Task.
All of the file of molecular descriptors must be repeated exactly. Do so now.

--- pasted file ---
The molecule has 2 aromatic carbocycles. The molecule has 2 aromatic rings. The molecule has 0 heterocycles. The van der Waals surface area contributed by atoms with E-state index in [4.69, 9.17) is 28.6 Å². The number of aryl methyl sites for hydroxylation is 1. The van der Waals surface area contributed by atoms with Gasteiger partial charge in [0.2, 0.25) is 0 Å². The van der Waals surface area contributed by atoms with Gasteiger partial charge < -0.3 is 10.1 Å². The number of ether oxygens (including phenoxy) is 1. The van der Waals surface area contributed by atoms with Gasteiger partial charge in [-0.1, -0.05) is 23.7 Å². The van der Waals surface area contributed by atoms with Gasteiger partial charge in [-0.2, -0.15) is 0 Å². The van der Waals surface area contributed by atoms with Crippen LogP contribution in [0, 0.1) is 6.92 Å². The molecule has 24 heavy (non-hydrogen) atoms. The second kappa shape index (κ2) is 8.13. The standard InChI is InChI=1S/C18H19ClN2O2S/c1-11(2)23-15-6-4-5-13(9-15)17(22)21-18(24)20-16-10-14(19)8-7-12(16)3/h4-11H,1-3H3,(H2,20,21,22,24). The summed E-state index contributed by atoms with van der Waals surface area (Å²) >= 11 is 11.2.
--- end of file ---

The molecule has 2 aromatic carbocycles. The molecule has 2 aromatic rings. The molecule has 0 heterocycles. The van der Waals surface area contributed by atoms with E-state index in [4.69, 9.17) is 28.6 Å². The number of aryl methyl sites for hydroxylation is 1. The van der Waals surface area contributed by atoms with Gasteiger partial charge in [0.2, 0.25) is 0 Å². The van der Waals surface area contributed by atoms with Gasteiger partial charge < -0.3 is 10.1 Å². The number of ether oxygens (including phenoxy) is 1. The van der Waals surface area contributed by atoms with Gasteiger partial charge in [-0.1, -0.05) is 23.7 Å². The van der Waals surface area contributed by atoms with Gasteiger partial charge in [-0.2, -0.15) is 0 Å². The van der Waals surface area contributed by atoms with Crippen LogP contribution in [0, 0.1) is 6.92 Å². The molecule has 24 heavy (non-hydrogen) atoms. The second kappa shape index (κ2) is 8.13. The standard InChI is InChI=1S/C18H19ClN2O2S/c1-11(2)23-15-6-4-5-13(9-15)17(22)21-18(24)20-16-10-14(19)8-7-12(16)3/h4-11H,1-3H3,(H2,20,21,22,24). The summed E-state index contributed by atoms with van der Waals surface area (Å²) >= 11 is 11.2.